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Target Heart Rate: Worthless?


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Not long ago, before a severe heat wave struck our region, I got together with a few of my co-workers to play tennis one evening after work. I really love to play tennis even though I’ve never progressed beyond the intermediate “hacker" level.

I do have a few brief flashes of what appears to be a game, but that’s usually overshadowed by a host of botched shots, which I like to refer to as “unforced errors. "

The temperature was in the low 80s and the average age of my colleagues is around 30. At 49, I’m the senior citizen in the group, but I felt I could hang with them.

I’m not sure if it was the heat or being out of condition, but after about 20 minutes I had to excuse myself and take a breather. I really didn’t feel very good and I didn’t want to take any chances, but after a 5-minute rest I caught my second wind and played for another hour and a half.

I felt somewhat embarrassed because my co-workers know how fanatical I am about running off to the gym at lunchtime to workout. It also hit home that maybe I’m not in very good cardio-vascular shape! It really made me rethink my training regimen.

My first thought was maybe all this emphasis on staying in the “fat-burning" heart rate zone was really just a false sense of complacency. Maybe what I really needed to be doing was getting my heart rate up much higher and working on improving my cardio conditioning. At least this would be the best way to improve my stamina on the tennis court.

The other harsh reality is that all this so-called “fat burning" training wasn’t really burning very much fat!

Coincidentally, I recently came across an article that discussed a book entitled “The Heart Rate Monitor Guidebook" by Sally Edwards. She states, “The ‘220 minus your age’ formula is worthless. " She advises that you determine your maximum heart by using the “Sub-Max Step Test".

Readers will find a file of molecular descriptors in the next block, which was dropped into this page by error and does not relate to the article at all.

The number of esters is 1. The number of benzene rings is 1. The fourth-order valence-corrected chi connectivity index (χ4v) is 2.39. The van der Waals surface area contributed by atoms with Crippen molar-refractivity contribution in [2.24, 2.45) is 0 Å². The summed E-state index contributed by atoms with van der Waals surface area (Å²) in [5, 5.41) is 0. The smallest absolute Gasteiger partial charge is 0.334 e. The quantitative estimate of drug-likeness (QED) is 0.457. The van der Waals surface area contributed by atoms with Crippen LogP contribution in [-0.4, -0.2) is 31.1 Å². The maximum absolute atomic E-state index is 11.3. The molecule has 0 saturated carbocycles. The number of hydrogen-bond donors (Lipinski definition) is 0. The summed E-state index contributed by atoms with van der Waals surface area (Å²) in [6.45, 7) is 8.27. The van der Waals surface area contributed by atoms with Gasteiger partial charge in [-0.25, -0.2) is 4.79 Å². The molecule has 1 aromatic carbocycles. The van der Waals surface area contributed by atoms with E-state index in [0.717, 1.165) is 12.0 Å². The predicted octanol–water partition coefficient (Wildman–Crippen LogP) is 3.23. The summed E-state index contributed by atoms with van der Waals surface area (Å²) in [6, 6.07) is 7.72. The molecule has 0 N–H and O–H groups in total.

This simple test is performed by stepping up and down on an 8-inch step for 3 minutes without pausing and then taking your heart rate during the third minute. I just did this test today at the gym. I used one of those step aerobic platforms, which works great by the way.

Once you have your heart rate, she then advises that you add an “estimate factor" to it based on your fitness level:

Poor shape = 55
Average shape = 65
Excellent shape = 75

You then take 70% – 80% of this number to get your fat-burning target heart rate.

My results from the step test were:

144 bpm at the end of 3 minutes
144 + 65 (assume average shape) = 209 bpm
.70 * 209 = 146 bpm (target fat-burning heart rate)

80% would be 167 bpm, which quite frankly I think would kill me. She advises not to go over 90%. Don’t worry Sally, there’s no chance of that happening!

Please be very careful when performing this test as well as calculating your sub-max heart rate. As you can see, this number will most likely be substantially higher than the old method:

200 – 49 = 171 bpm
.70 * 171 = 120 bpm

What it looks like to me is that this sub-max method actually puts your fat-burning heart rate closer to your cardio-conditioning heart rate derived with the old method. This seems to make sense. Highly conditioned athletes in sports such as basketball usually aren’t carry around a lot of body fat!

So if you feel that your training and conditioning are at an intermediate to advanced level, you may want to take up the intensity of your workouts and see if the fat starts to melt away - like I do on a hot summer evening while playing tennis!

Rich Rojas covers the fitness equipment industry and elliptical trainers in particular. Check out his Elliptical Trainer Reviews and articles on health and fitness at


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